Play Live Radio
Next Up:
Available On Air Stations
Support NHPR with a year-end gift today for 2 chances to win a trip to Aruba!

N.H. Supreme Court Set To Rule On 2011 Manchester Bullying Case


The state’s highest court will release its ruling Friday morning on whether a Manchester family can sue the school district over a bullying incident that happened more than four years ago.

The case involves a then-7th grade girl who got her teeth knocked out in the McLaughlin Middle School's cafeteria by two boys who allegedly teased her. The girl’s mother, Danielle Gauthier, argued this incident could have been prevented if her family had been told about a bullying incident earlier that week.  

Under the state’s anti-bullying law and Manchester’s own policy, schools have to notify parents 48 hours after any incident. But in 2012 Manchester Superintendent Tom Brennan told other media he did not believe the incident involved bullying.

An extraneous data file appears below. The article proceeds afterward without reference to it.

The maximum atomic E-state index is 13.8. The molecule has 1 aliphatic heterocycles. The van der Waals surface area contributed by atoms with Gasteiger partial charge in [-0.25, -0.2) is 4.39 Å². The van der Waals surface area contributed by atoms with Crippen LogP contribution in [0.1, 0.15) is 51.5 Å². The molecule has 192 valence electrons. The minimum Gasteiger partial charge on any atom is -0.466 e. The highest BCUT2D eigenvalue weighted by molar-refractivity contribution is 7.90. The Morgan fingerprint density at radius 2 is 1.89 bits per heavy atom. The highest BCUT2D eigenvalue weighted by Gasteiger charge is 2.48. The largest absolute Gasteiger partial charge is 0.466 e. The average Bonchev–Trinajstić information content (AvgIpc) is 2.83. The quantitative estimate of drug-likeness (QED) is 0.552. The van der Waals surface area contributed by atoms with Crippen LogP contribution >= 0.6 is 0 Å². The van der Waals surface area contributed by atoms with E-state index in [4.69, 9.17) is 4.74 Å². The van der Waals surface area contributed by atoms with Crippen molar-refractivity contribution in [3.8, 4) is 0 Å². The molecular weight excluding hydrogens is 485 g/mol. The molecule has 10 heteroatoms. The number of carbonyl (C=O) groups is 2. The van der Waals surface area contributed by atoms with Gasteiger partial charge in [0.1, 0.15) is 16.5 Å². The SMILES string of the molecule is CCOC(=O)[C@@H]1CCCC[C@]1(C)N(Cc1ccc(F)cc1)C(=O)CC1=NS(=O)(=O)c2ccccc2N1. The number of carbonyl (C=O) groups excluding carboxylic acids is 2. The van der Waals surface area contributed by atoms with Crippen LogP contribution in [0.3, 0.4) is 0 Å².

The girl’s family sued the school district on a negligence claim and now the Supreme Court will decide whether that claim can go forward.

Three years ago the Superior Court ruled city employees cannot be found to be negligent, which the family’s lawyer argues is unconstitutional.

So far this is the first case to reach the Supreme Court level under the state’s 2010 anti-bullying law.

You make NHPR possible.

NHPR is nonprofit and independent. We rely on readers like you to support the local, national, and international coverage on this website. Your support makes this news available to everyone.

Give today. A monthly donation of $5 makes a real difference.